I read on the Guardian’s website that Google have posted street view images of Namie, a town in the evacuated zone that was contaminated by the Fukushima nuclear disaster.
The article didn’t explain whether the google cars which drove the streets of Namie snapping every few metres were drones, Google robo-cars or ordinary cars driven by daredevils who didn’t mind a bit of nuclear contamination. Here the car has snapped itself in a convex street mirror:
It’s very interesting to use Google Maps to have a look around Namie. Ask Google Maps for Namie, Fukushima Prefecture, Japan. Select street view.
The whole town is there, somewhat like the scene for a rather slow video game, and one can navigate through it, looking at this and that. Here are some screen shots.
As you can see, the natural world is starting to reassert itself. Every crack is full of weeds. Most of the buildings still look surprisingly intact, but here and there lines are starting to go off-vertical. The street looks unnaturally clean. In fact, this Japanese town after two years of neglect looks pretty much like any street in Muizenberg.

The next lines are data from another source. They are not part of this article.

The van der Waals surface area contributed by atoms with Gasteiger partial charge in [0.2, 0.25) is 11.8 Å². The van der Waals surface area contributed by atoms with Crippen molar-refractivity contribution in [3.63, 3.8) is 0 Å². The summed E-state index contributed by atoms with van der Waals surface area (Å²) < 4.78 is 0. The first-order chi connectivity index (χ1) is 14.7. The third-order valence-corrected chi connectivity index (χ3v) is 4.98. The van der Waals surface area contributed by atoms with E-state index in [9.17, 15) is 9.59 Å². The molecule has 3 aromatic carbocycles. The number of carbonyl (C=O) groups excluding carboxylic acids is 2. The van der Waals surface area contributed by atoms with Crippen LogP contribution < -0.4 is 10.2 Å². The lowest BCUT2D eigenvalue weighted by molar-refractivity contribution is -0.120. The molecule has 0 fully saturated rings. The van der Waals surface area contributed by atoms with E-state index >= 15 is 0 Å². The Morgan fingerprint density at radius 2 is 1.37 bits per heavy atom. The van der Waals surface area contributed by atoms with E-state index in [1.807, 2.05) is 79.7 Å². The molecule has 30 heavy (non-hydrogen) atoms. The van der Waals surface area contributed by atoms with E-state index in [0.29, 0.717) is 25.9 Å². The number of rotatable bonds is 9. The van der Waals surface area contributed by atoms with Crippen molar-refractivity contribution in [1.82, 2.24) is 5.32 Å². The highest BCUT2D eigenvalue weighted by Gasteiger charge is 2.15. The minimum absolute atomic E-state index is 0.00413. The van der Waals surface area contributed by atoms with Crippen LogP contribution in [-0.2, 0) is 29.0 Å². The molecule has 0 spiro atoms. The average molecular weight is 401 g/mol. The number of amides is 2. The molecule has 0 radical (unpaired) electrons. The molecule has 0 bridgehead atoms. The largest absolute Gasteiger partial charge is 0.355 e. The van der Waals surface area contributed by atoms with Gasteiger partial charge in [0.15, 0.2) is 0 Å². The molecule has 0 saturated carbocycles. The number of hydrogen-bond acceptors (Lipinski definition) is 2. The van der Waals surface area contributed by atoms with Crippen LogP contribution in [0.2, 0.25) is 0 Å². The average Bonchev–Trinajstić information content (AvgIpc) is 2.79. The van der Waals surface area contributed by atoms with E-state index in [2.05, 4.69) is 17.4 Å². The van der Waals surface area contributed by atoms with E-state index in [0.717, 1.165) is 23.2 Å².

I found an area where the gardeners were keen topiarists.
These slow-growing cypresses have retained their form after two years.
Then there is the enigma of the cars. As you move around this totally unpopulated virtual world, there are quite a lot of them parked here and there. Have they been abandoned, or are they being used by people doing something (what?) in the forbidden zone. I also spotted a couple of cars on the road – a certain indication that someone is moving through.
When you go closer, the car is gone:
Who is it that drives about in a radioactive zone? Why?
Everywhere there are open garages, still full of stuff, cars, bikes, all lying as they were when the disciplined Japanese citizens departed. If this were South Africa, the place would long have been looted, the remains trashed.
Time in Namie has been displaced. The town is no longer aging in a supervised, human sort of way. Unpeopled, it has been left in the care of the natural world. I hope that Google updates these images, at least once per season.